7:38 PM Two-point-four. That's Sophie's Absolute Neutrophil Count (ANC) from today. For those of you who have been keeping track, the ANC is how we monitor Sophie's immune system. Since the chemotherapy destroys all rapidly-dividing cells, the immune system is a necessary but unfortunate victim of "collateral damage" from the treatment. Sophie's recent hospital stay was due to a very weakened immune system, and we were sent home under orders to stop all chemotherapy. After a week of no drugs, other than her antibiotics, Sophie's ANC has gone from 0.4 to 2.4. That's a rocket increase, and is reflected in all her other blood counts (platelets, hemoglobin, hematocrit, etc.). It's hard to believe that those itty-bitty pills that we give Sophie on a regular basis can so dramatically weaken her immune system, but, apparently, they do. We've been wondering lately what our life post-treatment would be like, I guess we caught a glimpse today--strong, healthy, "normal" immune system.
Granted, getting to the point where we found out how well her blood counts are doing was no picnic. All four of us went to UNC today for Sophie's blood draw. Sophie was fine with everything until we got to the clinic, then she was very distraught as I dropped Susan and Sophie off--she thought Elisabeth was not going to the clinic with her and she really, really wanted Elisabeth with her. After we assured her that we were just going to park the car and would all be together in the clinic, all seemed well with her world. When the time came for the "poke," Elisabeth stood with me in the doorway as Susan held Sophie in her lap. Elisabeth was very, very curious, but really, really did not want to see or hear Sophie getting stuck. We sat together in a chair just outside the treatment room as Sophie SCREAMED BLOODY MURDER for several long, agonizing minutes. Sophie kept screaming that she wanted it "fast," but was absolutely refusing to hold her hand down (logic seems to not work when you're scared and screaming your head off).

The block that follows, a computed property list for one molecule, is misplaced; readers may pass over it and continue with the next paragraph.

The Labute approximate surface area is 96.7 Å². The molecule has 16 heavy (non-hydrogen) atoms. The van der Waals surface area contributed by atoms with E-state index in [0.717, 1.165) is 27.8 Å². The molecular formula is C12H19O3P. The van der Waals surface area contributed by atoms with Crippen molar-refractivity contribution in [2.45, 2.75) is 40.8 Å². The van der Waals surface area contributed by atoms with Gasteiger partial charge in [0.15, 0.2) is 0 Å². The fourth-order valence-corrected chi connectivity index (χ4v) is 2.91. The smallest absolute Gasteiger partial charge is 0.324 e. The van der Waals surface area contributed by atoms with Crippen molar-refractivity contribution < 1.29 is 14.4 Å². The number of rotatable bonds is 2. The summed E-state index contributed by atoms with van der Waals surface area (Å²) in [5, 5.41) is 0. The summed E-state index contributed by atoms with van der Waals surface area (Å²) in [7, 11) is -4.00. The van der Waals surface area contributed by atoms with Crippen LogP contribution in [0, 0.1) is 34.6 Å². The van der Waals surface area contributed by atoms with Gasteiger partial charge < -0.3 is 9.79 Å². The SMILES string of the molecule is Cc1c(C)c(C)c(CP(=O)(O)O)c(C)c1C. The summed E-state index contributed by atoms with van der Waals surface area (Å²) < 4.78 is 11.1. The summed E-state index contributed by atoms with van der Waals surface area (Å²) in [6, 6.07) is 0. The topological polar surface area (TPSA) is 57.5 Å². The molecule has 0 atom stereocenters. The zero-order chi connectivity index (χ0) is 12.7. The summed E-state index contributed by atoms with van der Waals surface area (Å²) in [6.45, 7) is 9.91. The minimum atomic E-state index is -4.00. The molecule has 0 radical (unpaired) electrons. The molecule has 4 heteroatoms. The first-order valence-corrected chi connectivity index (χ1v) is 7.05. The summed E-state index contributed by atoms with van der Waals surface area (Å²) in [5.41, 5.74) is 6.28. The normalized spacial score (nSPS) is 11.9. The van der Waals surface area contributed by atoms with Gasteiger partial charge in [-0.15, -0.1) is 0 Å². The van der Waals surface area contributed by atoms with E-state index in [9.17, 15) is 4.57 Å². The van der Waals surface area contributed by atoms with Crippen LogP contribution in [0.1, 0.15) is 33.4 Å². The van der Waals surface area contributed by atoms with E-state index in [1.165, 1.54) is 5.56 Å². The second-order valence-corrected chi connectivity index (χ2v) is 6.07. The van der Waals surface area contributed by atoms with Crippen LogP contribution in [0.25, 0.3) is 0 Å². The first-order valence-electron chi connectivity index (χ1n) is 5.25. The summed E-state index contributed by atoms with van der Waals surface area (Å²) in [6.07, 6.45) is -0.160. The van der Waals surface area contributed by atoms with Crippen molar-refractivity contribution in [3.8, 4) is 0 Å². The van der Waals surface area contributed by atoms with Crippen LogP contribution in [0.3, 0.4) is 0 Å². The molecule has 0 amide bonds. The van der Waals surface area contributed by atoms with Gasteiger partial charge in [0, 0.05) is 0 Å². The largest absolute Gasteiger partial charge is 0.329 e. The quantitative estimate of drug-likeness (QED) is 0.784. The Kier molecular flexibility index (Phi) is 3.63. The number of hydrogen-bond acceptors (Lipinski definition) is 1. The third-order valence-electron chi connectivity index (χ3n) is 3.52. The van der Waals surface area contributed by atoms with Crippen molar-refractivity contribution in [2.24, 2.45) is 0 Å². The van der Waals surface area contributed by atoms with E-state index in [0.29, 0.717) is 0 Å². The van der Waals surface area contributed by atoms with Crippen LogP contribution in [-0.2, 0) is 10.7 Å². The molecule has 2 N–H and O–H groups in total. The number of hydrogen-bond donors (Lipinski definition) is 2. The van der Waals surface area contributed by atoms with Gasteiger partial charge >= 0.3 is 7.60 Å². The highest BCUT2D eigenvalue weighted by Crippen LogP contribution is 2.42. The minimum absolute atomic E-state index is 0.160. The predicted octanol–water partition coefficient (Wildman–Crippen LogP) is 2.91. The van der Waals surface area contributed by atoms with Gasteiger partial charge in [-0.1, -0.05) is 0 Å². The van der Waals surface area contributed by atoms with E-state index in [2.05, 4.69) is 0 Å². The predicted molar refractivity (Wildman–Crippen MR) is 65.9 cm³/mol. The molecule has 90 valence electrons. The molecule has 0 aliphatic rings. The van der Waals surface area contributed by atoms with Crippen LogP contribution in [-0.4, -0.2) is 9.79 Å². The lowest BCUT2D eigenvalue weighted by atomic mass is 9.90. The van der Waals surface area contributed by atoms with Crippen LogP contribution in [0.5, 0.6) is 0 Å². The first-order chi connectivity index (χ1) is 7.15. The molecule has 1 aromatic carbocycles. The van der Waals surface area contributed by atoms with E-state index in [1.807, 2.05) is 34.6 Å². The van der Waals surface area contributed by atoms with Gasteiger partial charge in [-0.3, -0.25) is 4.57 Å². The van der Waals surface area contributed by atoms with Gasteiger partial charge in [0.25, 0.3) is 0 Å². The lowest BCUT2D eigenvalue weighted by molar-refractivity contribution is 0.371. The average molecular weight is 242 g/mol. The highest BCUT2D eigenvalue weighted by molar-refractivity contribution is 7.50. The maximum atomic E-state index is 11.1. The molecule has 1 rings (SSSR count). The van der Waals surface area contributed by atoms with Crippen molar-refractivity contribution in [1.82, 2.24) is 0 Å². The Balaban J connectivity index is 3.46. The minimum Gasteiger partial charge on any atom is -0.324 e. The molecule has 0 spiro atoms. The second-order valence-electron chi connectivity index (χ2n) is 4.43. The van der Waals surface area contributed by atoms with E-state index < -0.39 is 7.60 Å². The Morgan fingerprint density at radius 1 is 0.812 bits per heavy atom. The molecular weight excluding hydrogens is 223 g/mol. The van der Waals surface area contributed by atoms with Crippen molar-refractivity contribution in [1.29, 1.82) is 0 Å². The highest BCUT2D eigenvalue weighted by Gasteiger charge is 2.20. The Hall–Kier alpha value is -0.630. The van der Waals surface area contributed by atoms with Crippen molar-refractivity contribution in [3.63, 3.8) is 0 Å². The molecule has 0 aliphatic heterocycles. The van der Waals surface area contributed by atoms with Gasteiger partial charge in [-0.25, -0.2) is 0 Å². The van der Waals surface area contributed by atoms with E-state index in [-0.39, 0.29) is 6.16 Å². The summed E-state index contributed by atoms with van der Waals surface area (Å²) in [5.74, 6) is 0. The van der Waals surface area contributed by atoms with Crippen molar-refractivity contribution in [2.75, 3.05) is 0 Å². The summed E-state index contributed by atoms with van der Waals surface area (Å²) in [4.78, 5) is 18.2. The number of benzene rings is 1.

In the end, there was only one stick (hooray), and Sophie recovered. She was not the only child in the clinic screaming--there seemed to be several today. One of the parents was asking if there was torture going on, and I imagine that's exactly what the old torture chambers sounded like--horrifying, and even more so when it's your own child screaming, "NO, WAIT, I'M NOT READY YET!" I reminded Elisabeth (and myself) that we get to do this many, many times over the next several months and even beyond Sophie's treatment, so I hope and pray that this, too, will become something that she finds a way to deal with and "normalize."